KlamBlog believes reticence to challenge or even criticize those whose actions damage Klamath Salmon is yet another consequence of Klamath deal making. Since signing the KHSA and KBRA, the Yurok and Karuk Tribe have become dependent on PacifiCorp and Bureau of Reclamation funding to keep their fisheries departments and restoration programs running. Furthermore, by signing the KHSA Dam Deal and KBRA Water Deal, these tribes obligated themselves to support PacifiCorp and federal irrigation interests in their quest to obtain ESA take permits.

Students of government bureaucracy will not be surprised that the concern for salmon has taken a back seat to fulfilling deal commitments and, especially, to keeping the tribal government - and the jobs it produces - funded. As with any government, the welfare of tribal bureaucracies tends to eclipse other priorities. Apparently the phrase "for us salmon is everything" has become more rhetoric than reality - if not for tribal people then definitely for tribal government bureaucracies.

Another self proclaimed defender of Klamath Salmon - the Pacific Coast Federation of Fisheries Associations (PCFFA) - claims to follow where good science leads. Yet, PCFFA has always supported hatcheries. For example, in a 2010 letter to the National Marine Fisheries Service, PCFFA called for the federal government to respect "the nation’s obligation, through the operation of public hatcheries, to fully mitigate for wild fish losses." 

There is no indication that the judgment of science on hatcheries - including the hatchery-damning California Hatchery Review - has prompted any lessening in PCFFA's support for maximizing salmon hatchery releases.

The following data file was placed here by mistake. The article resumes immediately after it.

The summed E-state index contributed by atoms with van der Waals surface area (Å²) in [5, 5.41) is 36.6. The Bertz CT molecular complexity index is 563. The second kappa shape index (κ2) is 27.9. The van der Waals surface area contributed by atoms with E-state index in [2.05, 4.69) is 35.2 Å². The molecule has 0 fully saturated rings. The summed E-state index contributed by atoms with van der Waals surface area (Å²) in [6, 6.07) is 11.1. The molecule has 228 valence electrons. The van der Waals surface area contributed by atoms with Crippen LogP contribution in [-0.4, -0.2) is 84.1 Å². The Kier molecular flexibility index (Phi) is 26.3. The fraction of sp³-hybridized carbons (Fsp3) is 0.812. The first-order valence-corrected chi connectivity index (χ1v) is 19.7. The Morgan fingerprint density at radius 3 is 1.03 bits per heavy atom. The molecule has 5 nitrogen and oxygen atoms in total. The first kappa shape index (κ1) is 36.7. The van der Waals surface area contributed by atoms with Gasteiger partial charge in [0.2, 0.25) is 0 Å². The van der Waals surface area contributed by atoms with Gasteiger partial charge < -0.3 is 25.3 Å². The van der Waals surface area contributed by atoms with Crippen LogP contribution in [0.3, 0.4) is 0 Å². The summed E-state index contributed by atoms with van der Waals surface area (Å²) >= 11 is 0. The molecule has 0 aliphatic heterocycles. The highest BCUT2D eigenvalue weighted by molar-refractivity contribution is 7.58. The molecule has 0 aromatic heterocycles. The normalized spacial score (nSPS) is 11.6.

Climate change will magnify the negative impact of fish hatcheries on wild fish. But  while PCFFA has a position on climate change, that also has not prompted the organization to alter its promotion of maximizing hatchery salmon releases. We invite PCFFA to present its position on wild salmon and salmon hatcheries on KlamBlog. 

Priorities

In the Brave New KHSA-KBRA World, it appears that the priorities of those who formerly lead efforts to protect and restore wild Klamath Salmon have radically realigned. The top priority now is fulfilling negotiated "obligations to support" PacifiCorp and well-healed federal irrigation interests. Those tribes which have signed the deals are now careful not to criticize much less challenge the entities providing key funding to maintain tribal bureaucracies -  PacifiCorp and the US Bureau of Reclamation.

While "salmon is everything" rhetoric has not changed, for some Klamath Salmon Defenders the welfare of Klamath Salmon and support for best-science management now take a back seat to political deals and funding.

How sad is that?

1 comment:

Anonymous said...

Hey Felice,

The permit for PacifiCorps' HCP does not include the Iron Gate HGMP, so that hatchery is still not permitted yet.